How to expand opportunity through a better TANF program
Throughout June, Urban Institute scholars will offer evidence-based ideas for reducing poverty and increasing opportunity.
Reducing poverty and expanding opportunity for upward mobility are urgent matters for America’s children and families. But Temporary Assistance for Needy Families (TANF), the cash assistance program for the poorest families, reaches few of them. The program provides minimal material support and doesn’t help these families access meaningful work.
To help these most disadvantaged children and families reach their full potential, we should ensure that TANF is adequately funded, that those funds go to poor families, and that states have incentives and flexibility to promote a balance of work, family economic stability, and child well-being. We should make reducing poverty TANF’s clear purpose.
The block grant that funds TANF has remained unchanged since 1997, meaning that its real value has eroded by one-third. States spend most of the funds on things other than cash assistance and helping people access work and child care. TANF cash assistance reaches fewer than one in four poor families and fewer than one in three families eligible for assistance (including just 12 percent of families where both parents are eligible), although these figures vary by state.
And for the relatively few families who do receive TANF, the assistance may be their only source of cash for purchasing diapers, personal care products, and other basic necessities. Yet, the amount is minimal—less than $400 per month on average. These numbers reflect the incentives that come with a flexible and eroding block grant and without legal obligation for states to support poor families through cash or work. To better align TANF’s incentives with poverty reduction and better opportunity, we should shore up the block grant and direct funds to cash assistance or employment for poor families.
How can we help low-income parents find jobs? Despite federal rules’ emphasis on employment, the convoluted rules have unintentionally created disincentives for states to help the most disadvantaged families prepare for work.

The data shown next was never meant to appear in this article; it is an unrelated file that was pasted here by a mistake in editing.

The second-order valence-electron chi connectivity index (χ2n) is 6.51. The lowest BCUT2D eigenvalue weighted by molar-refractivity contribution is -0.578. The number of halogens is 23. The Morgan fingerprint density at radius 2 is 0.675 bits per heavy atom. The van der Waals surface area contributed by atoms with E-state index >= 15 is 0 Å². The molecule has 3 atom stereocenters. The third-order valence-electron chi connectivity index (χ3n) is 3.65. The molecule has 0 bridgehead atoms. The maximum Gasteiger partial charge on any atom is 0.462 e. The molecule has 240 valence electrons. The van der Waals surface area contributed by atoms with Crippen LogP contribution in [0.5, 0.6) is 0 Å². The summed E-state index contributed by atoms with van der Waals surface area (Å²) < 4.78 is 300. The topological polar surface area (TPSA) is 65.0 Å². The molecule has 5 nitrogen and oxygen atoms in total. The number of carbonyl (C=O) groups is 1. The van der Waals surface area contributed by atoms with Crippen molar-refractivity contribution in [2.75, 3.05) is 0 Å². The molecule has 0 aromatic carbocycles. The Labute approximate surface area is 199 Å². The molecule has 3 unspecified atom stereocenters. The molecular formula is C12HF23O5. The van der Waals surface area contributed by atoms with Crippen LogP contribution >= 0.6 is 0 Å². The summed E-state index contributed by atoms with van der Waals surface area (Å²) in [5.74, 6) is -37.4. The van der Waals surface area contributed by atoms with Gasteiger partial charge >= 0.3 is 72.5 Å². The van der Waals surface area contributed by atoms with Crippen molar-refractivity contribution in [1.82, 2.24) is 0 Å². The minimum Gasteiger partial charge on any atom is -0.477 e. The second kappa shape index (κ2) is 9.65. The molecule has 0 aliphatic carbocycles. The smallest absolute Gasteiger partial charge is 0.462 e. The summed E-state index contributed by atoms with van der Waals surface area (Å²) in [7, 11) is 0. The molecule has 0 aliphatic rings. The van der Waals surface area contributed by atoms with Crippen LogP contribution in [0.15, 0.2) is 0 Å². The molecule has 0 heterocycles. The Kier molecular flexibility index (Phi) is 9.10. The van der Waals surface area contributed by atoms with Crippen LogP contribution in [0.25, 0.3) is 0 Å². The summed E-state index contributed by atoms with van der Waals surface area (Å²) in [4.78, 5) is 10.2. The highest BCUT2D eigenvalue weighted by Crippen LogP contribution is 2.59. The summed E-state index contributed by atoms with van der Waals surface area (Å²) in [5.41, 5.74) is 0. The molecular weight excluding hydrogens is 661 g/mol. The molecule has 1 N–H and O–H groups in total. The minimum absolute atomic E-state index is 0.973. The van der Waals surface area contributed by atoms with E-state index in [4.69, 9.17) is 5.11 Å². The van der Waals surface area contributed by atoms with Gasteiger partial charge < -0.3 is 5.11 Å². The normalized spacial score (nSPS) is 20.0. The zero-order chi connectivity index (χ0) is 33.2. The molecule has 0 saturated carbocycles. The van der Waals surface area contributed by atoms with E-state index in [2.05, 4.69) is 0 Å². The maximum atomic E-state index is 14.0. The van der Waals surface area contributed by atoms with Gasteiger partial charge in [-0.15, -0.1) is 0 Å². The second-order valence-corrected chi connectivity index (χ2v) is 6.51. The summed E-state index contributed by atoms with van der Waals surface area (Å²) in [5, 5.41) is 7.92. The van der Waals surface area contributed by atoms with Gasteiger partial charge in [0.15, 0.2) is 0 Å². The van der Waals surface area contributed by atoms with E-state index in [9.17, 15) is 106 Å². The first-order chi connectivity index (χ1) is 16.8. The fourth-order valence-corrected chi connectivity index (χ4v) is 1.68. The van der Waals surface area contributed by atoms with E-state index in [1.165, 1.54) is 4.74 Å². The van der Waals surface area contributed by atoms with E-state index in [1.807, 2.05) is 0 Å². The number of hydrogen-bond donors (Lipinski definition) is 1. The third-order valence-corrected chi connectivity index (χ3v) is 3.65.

A hallmark of the 1996 welfare reform was the flexibility it gave states to define the optimum welfare-to-work pathways, leaving the federal government to focus on the results, not the process. But in 2005, Congress created detailed rules that limited the hours parents could spend looking for or preparing for work and required states to document the exact number of hours that parents spend looking for jobs, among other onerous requirements.
These and other TANF policies and limited or complex connections with the workforce and child care subsidy systems create disincentives and barriers to truly meeting the complex needs of TANF families. In our research, state TANF administrators and frontline workers express frustration that current federal rules drive them to focus on paperwork and on steering parents to activities that meet state performance measures rather than those that help them find and keep employment.
To better help these families climb the ladder of opportunity, federal TANF performance measures should give states incentives to take a balanced approach to promoting work, family economic stability, and child well-being. States should have greater flexibility through reduced reporting requirements and fewer restrictions on specific client activities. At the same time, performance measures should focus more broadly on client outcomes. Coupling these changes with careful evaluation of state approaches could build evidence on TANF’s effectiveness in ultimately reducing poverty and enhancing opportunity.
Michael Jackson, center, holds the children of his downstairs neighbor, Samarjae Martin, 3, left, and Omar Martin Jr., 2. The children belong to Sweat Equity participant, Omar Martin. A year and a half ago, the District launched a pilot program called Sweat Equity, in which it took a group of people who had been both homeless and on TANF and put them to work renovating abandoned city buildings. The hope was that by the end of the program, the individuals would now have jobs and a place to live. Several of them are now living in the building. Photo by Sarah L. Voisin/The Washington Post via Getty Images